Grill Season Is Here

With so many grills on the market today, it can be a little confusing when you’re ready to buy one. We understand. That’s why we put together an easy-to-read guide for you can compare the the most popular grilling methods. In the end, it’s all about helping you find the grilling style that’s right for you.

What’s the best grill for you?

That depends on what’s most important to you. Generally, it should be a grill that satisfies your taste, lifestyle and falls within your budget. Whatever you decide, happy grilling!

Gas Grills

Pros: If convenience is a priority, then a gas grill may be your best choice. It’s the most common grill and offers multiple burners, warmers, side shelves and a number of accessories for specialty cooking like rotisserie attachments. Start up and shut down is quick and temperature control is easy with a low cost per use. Cleaning is fairly easy, although cast iron grates require a little more care. Gas grills are attractive and come in a variety of stainless steel designs. A good quality gas grill will cost $500-$1,500 and upwards of that for commercial outdoor versions.

Cons: As convenience goes up the flavor goes down. You will sacrifice some level of taste by using gas, because the grilled taste can only come from the vaporized drippings of the food. Space is another consideration if you have a small patio or deck. Also, you may unknowingly run out fuel in the middle of cooking if you don’t check your tank prior to cooking. All metal grills become very hot while grilling, so they pose a burn hazard. The real drawback to metal grills is that they radiate great amounts of heat, which pulls the moisture from food very efficiently. It’s likely that the driest chicken breast you ever ate came from a gas grill.

Briquette Charcoal Grills

Pros: These grills offer a good charcoal taste and are generally inexpensive compared to other grilling styles-as low as $20 with average pricing of $75-$150. Briquette charcoal is widely available and is offered in a variety of brands and features such as mesquite flavored and “ready-to-light” versions. They typically have a large grilling area for direct and indirect grilling and you can even use them as a smoker on a limited basis by controlling the air vents. They are also a good choice if you have limited space.

Cons: Briquette charcoal grills typically take 20-30 minutes or more for start up. There is no thermometer on basic models so these grills take quite a bit of guesswork when it comes to temperature. Once again, all metal grills pose a burn hazard, and they radiate great amounts of heat which pulls the moisture from food very efficiently.

Kamado Charcoal Grills

Pros: If you are a serious outdoor cooker and put a priority on taste, then a Kamado-style grill is likely your best choice. These grills use a combination of ceramic shell, natural lump charcoal and air flow to offer a superior charcoal taste and the ability to cook food at high temperatures and have it retain its moistness. You can cook as low as 225°F or well over 750°F, so you can use it as an oven, a grill or a smoker. They have a small footprint and costs range from $850-$1,000. A wide range of accessories are available. Kamado grills are ready to use in 15 minutes.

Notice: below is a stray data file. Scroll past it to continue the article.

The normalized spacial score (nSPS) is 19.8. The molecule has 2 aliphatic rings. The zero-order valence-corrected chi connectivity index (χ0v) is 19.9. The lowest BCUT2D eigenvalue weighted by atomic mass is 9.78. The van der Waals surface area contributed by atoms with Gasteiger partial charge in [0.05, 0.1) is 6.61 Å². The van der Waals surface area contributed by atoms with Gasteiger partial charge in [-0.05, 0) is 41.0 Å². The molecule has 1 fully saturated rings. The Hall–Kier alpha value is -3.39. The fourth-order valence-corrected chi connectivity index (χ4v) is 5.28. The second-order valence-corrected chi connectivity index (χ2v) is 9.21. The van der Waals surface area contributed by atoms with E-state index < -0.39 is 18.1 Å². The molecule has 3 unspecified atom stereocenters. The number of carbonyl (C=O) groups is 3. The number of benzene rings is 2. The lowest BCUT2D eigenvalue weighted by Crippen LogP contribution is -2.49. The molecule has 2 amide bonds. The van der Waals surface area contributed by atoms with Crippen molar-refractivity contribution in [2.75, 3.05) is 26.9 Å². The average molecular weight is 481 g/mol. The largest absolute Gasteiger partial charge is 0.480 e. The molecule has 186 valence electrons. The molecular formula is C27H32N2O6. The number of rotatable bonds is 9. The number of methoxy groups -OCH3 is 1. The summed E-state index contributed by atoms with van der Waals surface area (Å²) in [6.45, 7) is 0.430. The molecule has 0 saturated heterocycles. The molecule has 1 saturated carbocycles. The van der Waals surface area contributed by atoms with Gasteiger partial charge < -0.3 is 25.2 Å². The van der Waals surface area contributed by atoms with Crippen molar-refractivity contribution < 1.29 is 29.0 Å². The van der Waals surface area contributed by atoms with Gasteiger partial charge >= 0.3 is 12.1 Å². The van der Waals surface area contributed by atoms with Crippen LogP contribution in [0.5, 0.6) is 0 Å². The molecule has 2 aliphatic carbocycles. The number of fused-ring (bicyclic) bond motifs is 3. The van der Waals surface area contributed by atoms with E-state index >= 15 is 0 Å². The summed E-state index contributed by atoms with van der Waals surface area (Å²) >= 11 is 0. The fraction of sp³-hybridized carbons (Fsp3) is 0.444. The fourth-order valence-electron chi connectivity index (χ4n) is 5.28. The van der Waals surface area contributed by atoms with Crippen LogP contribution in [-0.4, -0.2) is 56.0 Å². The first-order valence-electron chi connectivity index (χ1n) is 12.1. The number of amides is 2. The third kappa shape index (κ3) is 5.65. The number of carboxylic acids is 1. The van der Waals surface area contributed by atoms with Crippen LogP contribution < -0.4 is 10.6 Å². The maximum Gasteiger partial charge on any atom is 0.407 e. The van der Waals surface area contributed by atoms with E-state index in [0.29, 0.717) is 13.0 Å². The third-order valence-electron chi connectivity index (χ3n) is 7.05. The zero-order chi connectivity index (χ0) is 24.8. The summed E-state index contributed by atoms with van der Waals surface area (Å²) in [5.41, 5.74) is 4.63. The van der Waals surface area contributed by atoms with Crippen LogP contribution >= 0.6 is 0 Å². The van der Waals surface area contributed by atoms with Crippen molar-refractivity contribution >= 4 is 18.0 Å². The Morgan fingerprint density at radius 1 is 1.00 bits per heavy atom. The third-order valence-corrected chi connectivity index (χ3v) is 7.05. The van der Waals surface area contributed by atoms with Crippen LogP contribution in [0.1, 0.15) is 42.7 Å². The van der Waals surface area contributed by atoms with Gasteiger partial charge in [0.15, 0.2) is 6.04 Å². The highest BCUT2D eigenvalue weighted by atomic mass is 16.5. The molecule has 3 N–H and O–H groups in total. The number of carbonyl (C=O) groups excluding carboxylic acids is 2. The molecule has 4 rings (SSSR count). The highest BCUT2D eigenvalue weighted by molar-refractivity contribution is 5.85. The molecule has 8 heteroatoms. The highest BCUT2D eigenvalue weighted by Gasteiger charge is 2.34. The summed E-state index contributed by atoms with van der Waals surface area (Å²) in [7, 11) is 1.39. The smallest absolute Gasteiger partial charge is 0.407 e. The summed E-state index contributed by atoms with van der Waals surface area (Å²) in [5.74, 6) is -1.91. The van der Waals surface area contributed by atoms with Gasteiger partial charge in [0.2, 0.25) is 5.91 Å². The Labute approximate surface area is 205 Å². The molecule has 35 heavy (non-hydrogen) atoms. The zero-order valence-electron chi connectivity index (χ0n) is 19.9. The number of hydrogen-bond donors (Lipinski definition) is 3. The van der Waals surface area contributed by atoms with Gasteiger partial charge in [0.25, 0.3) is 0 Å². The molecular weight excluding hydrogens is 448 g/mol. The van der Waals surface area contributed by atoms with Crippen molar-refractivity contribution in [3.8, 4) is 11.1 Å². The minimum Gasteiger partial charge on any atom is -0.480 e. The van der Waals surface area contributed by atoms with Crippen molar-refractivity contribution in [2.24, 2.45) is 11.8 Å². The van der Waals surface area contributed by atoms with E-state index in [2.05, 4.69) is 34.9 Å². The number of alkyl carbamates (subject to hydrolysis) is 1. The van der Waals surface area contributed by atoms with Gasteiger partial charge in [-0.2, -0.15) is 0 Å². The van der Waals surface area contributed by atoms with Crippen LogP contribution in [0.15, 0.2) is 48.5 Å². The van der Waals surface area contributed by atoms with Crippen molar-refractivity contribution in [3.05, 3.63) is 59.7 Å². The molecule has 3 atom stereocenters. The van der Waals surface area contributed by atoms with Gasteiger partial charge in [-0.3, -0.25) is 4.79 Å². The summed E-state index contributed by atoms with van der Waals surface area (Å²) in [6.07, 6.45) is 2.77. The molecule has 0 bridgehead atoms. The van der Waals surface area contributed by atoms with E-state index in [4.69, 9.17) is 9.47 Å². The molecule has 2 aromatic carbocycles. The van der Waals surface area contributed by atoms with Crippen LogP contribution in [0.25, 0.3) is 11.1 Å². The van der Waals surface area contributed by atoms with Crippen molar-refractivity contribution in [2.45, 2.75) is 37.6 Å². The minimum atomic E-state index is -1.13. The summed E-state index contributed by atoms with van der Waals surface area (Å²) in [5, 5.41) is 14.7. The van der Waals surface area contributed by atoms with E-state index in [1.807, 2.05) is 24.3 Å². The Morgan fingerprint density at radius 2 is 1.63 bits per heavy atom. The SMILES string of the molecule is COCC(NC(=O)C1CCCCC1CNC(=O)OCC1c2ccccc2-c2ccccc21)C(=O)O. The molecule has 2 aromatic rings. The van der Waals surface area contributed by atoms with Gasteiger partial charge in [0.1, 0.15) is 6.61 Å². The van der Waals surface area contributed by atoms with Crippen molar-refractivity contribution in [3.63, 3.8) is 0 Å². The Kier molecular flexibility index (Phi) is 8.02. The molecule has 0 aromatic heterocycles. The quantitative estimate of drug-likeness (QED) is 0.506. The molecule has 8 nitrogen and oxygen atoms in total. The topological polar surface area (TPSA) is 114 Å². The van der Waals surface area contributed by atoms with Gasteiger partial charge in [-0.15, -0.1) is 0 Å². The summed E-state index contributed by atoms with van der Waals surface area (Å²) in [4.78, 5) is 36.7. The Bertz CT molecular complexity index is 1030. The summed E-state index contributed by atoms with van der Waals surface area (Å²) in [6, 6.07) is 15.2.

Cons:This  Kamado grill reviews shoe they have an initial learning curve when it comes to adjusting the airflow to achieve the desired temperature. The weight of these grills averages around 150lbs, so you may need help placing it in the cart or moving it up stairs to a raised deck or balcony. Kamado grills are ceramic and while not fragile, they are susceptible to chipping or breaking if dropped or hit with significant force.

Comparison by Category


Gas grills: Gas grills allow for some level of grilled taste by allowing dripping to vaporize on hot lava rocks and burner covers. A smoker box with wood chips can add a modest level of smokiness.

Charcoal Grills: Adds charcoal smoked flavor to grilled food; even more if used in a smoker. Briquettes contain additives like borax, starch and sawdust from waste lumber. “Ready to Light” briquettes can leave an after taste to food.

Kamado Grills: True charcoal flavor. Natural lump charcoal is made from charred hardwoods like oak, hickory and maple. Excellent for grilling and especially for smoking meats.


Gas grills: Very convenient for start up and shut down after cooking. Great for “last minute” grilling.

Charcoal Grills: Less convenient than gas and requires a little guesswork to achieve the desired temperature.

Kamado Grills: Less convenient than gas and the desired temperature is achieved adjusting the air flow. Easy-to-read thermometer.


Gas grills: Lights immediately and ready in 10-15 minutes.

Charcoal Grills: The longest start up time at 20-30 minutes.

Kamado Grills: Ready to cook in 15 minutes.


Gas grills: Low temperatures can be easily achieved. Entry level units average 500°F for the highest temperature, while more expensive models are required to go above 600°F to properly sear meats. Low temperatures can be achieved.